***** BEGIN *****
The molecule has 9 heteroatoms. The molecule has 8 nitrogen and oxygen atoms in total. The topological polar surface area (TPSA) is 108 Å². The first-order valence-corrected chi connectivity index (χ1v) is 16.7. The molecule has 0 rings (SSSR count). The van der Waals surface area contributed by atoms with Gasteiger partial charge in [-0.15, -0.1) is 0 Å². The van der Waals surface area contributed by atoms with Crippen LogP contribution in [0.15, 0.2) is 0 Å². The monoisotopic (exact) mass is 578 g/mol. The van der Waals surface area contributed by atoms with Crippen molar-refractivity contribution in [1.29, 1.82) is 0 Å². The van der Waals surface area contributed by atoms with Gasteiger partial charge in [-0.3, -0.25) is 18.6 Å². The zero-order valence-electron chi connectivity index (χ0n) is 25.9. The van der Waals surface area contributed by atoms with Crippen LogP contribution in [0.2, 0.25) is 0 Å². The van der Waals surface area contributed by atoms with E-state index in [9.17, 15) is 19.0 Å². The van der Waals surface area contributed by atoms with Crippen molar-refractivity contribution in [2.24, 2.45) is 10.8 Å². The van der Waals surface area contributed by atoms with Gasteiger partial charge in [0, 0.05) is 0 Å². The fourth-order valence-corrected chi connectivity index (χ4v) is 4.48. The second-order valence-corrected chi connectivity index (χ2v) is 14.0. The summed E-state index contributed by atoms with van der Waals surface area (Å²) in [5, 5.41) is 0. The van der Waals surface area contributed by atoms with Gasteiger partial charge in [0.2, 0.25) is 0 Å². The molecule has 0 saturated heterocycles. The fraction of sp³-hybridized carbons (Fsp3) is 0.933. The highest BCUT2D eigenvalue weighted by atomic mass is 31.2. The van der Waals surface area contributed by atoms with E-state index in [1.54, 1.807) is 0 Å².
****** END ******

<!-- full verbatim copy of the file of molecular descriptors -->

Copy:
The molecule has 9 heteroatoms. The molecule has 8 nitrogen and oxygen atoms in total. The topological polar surface area (TPSA) is 108 Å². The first-order valence-corrected chi connectivity index (χ1v) is 16.7. The molecule has 0 rings (SSSR count). The van der Waals surface area contributed by atoms with Gasteiger partial charge in [-0.15, -0.1) is 0 Å². The van der Waals surface area contributed by atoms with Crippen LogP contribution in [0.15, 0.2) is 0 Å². The monoisotopic (exact) mass is 578 g/mol. The van der Waals surface area contributed by atoms with Crippen molar-refractivity contribution in [1.29, 1.82) is 0 Å². The van der Waals surface area contributed by atoms with Gasteiger partial charge in [-0.3, -0.25) is 18.6 Å². The zero-order valence-electron chi connectivity index (χ0n) is 25.9. The van der Waals surface area contributed by atoms with Crippen LogP contribution in [0.2, 0.25) is 0 Å². The van der Waals surface area contributed by atoms with E-state index in [9.17, 15) is 19.0 Å². The van der Waals surface area contributed by atoms with Crippen molar-refractivity contribution in [2.24, 2.45) is 10.8 Å². The van der Waals surface area contributed by atoms with Gasteiger partial charge in [0, 0.05) is 0 Å². The fourth-order valence-corrected chi connectivity index (χ4v) is 4.48. The second-order valence-corrected chi connectivity index (χ2v) is 14.0. The summed E-state index contributed by atoms with van der Waals surface area (Å²) in [5, 5.41) is 0. The van der Waals surface area contributed by atoms with Gasteiger partial charge in [0.2, 0.25) is 0 Å². The molecule has 0 saturated heterocycles. The fraction of sp³-hybridized carbons (Fsp3) is 0.933. The highest BCUT2D eigenvalue weighted by atomic mass is 31.2. The van der Waals surface area contributed by atoms with E-state index in [1.54, 1.807) is 0 Å².